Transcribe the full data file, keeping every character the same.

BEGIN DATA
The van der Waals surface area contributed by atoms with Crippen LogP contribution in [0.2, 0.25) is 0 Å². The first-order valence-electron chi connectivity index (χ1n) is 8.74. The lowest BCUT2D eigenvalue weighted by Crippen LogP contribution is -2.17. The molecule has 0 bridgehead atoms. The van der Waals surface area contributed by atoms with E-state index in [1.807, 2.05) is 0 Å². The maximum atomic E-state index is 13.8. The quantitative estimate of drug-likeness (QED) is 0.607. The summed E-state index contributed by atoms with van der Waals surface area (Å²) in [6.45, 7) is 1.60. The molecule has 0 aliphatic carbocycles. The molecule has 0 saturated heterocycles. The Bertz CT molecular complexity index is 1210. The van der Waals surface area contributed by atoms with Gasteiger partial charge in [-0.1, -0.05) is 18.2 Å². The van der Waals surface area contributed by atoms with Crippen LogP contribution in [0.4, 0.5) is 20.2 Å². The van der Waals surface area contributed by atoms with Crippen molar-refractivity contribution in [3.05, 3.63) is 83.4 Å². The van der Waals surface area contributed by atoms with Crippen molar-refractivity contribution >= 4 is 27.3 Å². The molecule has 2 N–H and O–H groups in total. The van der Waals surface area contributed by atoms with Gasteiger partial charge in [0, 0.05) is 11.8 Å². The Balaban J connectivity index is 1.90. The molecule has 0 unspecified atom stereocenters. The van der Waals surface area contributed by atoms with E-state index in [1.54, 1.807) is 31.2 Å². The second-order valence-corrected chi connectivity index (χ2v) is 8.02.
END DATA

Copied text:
The van der Waals surface area contributed by atoms with Crippen LogP contribution in [0.2, 0.25) is 0 Å². The first-order valence-electron chi connectivity index (χ1n) is 8.74. The lowest BCUT2D eigenvalue weighted by Crippen LogP contribution is -2.17. The molecule has 0 bridgehead atoms. The van der Waals surface area contributed by atoms with E-state index in [1.807, 2.05) is 0 Å². The maximum atomic E-state index is 13.8. The quantitative estimate of drug-likeness (QED) is 0.607. The summed E-state index contributed by atoms with van der Waals surface area (Å²) in [6.45, 7) is 1.60. The molecule has 0 aliphatic carbocycles. The molecule has 0 saturated heterocycles. The Bertz CT molecular complexity index is 1210. The van der Waals surface area contributed by atoms with Gasteiger partial charge in [-0.1, -0.05) is 18.2 Å². The van der Waals surface area contributed by atoms with Crippen LogP contribution in [0.4, 0.5) is 20.2 Å². The van der Waals surface area contributed by atoms with Crippen molar-refractivity contribution in [3.05, 3.63) is 83.4 Å². The van der Waals surface area contributed by atoms with Crippen molar-refractivity contribution >= 4 is 27.3 Å². The molecule has 2 N–H and O–H groups in total. The van der Waals surface area contributed by atoms with Gasteiger partial charge in [0, 0.05) is 11.8 Å². The Balaban J connectivity index is 1.90. The molecule has 0 unspecified atom stereocenters. The van der Waals surface area contributed by atoms with E-state index in [1.54, 1.807) is 31.2 Å². The second-order valence-corrected chi connectivity index (χ2v) is 8.02.